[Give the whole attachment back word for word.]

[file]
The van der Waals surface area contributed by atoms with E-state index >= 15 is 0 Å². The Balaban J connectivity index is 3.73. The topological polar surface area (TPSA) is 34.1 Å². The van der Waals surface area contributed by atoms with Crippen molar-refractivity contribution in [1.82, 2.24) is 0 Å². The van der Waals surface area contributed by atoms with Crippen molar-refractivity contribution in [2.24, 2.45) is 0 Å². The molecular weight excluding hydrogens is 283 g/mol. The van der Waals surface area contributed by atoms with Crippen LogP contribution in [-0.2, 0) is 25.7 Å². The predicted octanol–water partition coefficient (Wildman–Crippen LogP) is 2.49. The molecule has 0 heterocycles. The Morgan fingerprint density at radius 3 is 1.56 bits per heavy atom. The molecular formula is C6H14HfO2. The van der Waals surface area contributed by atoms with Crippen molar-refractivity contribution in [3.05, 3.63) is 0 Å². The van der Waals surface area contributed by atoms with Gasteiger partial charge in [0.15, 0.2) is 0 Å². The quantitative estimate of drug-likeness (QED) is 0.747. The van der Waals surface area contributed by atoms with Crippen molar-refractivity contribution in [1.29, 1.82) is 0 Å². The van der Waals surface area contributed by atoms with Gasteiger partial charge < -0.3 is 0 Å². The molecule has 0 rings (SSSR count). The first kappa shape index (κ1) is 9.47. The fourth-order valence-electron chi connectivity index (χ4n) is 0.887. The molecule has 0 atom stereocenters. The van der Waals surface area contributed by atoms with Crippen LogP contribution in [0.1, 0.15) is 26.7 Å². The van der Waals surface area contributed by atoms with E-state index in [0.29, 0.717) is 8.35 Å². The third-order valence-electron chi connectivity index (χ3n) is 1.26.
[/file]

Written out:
The van der Waals surface area contributed by atoms with E-state index >= 15 is 0 Å². The Balaban J connectivity index is 3.73. The topological polar surface area (TPSA) is 34.1 Å². The van der Waals surface area contributed by atoms with Crippen molar-refractivity contribution in [1.82, 2.24) is 0 Å². The van der Waals surface area contributed by atoms with Crippen molar-refractivity contribution in [2.24, 2.45) is 0 Å². The molecular weight excluding hydrogens is 283 g/mol. The van der Waals surface area contributed by atoms with Crippen LogP contribution in [-0.2, 0) is 25.7 Å². The predicted octanol–water partition coefficient (Wildman–Crippen LogP) is 2.49. The molecule has 0 heterocycles. The Morgan fingerprint density at radius 3 is 1.56 bits per heavy atom. The molecular formula is C6H14HfO2. The van der Waals surface area contributed by atoms with Crippen molar-refractivity contribution in [3.05, 3.63) is 0 Å². The van der Waals surface area contributed by atoms with Gasteiger partial charge in [0.15, 0.2) is 0 Å². The quantitative estimate of drug-likeness (QED) is 0.747. The van der Waals surface area contributed by atoms with Crippen molar-refractivity contribution in [1.29, 1.82) is 0 Å². The van der Waals surface area contributed by atoms with Gasteiger partial charge < -0.3 is 0 Å². The molecule has 0 rings (SSSR count). The first kappa shape index (κ1) is 9.47. The fourth-order valence-electron chi connectivity index (χ4n) is 0.887. The molecule has 0 atom stereocenters. The van der Waals surface area contributed by atoms with Crippen LogP contribution in [0.1, 0.15) is 26.7 Å². The van der Waals surface area contributed by atoms with E-state index in [0.29, 0.717) is 8.35 Å². The third-order valence-electron chi connectivity index (χ3n) is 1.26.